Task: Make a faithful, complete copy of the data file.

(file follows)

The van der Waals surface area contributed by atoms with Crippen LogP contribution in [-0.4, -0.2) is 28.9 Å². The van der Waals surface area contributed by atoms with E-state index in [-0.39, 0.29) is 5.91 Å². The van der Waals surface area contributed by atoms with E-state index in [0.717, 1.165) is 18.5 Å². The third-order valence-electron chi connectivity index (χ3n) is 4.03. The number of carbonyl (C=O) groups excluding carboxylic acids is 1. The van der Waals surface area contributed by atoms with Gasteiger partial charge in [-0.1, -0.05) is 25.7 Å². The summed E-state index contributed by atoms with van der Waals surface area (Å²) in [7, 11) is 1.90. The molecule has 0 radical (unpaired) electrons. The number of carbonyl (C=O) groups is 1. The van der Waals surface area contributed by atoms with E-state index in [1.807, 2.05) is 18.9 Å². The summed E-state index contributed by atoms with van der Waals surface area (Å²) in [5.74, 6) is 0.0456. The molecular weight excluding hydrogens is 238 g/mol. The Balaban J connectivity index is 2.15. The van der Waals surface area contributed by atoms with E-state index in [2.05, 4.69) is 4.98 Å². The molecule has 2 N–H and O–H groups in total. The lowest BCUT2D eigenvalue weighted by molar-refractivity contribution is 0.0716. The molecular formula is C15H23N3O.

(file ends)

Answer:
The van der Waals surface area contributed by atoms with Crippen LogP contribution in [-0.4, -0.2) is 28.9 Å². The van der Waals surface area contributed by atoms with E-state index in [-0.39, 0.29) is 5.91 Å². The van der Waals surface area contributed by atoms with E-state index in [0.717, 1.165) is 18.5 Å². The third-order valence-electron chi connectivity index (χ3n) is 4.03. The number of carbonyl (C=O) groups excluding carboxylic acids is 1. The van der Waals surface area contributed by atoms with Gasteiger partial charge in [-0.1, -0.05) is 25.7 Å². The summed E-state index contributed by atoms with van der Waals surface area (Å²) in [7, 11) is 1.90. The molecule has 0 radical (unpaired) electrons. The number of carbonyl (C=O) groups is 1. The van der Waals surface area contributed by atoms with E-state index in [1.807, 2.05) is 18.9 Å². The summed E-state index contributed by atoms with van der Waals surface area (Å²) in [5.74, 6) is 0.0456. The molecular weight excluding hydrogens is 238 g/mol. The Balaban J connectivity index is 2.15. The van der Waals surface area contributed by atoms with E-state index in [2.05, 4.69) is 4.98 Å². The molecule has 2 N–H and O–H groups in total. The lowest BCUT2D eigenvalue weighted by molar-refractivity contribution is 0.0716. The molecular formula is C15H23N3O.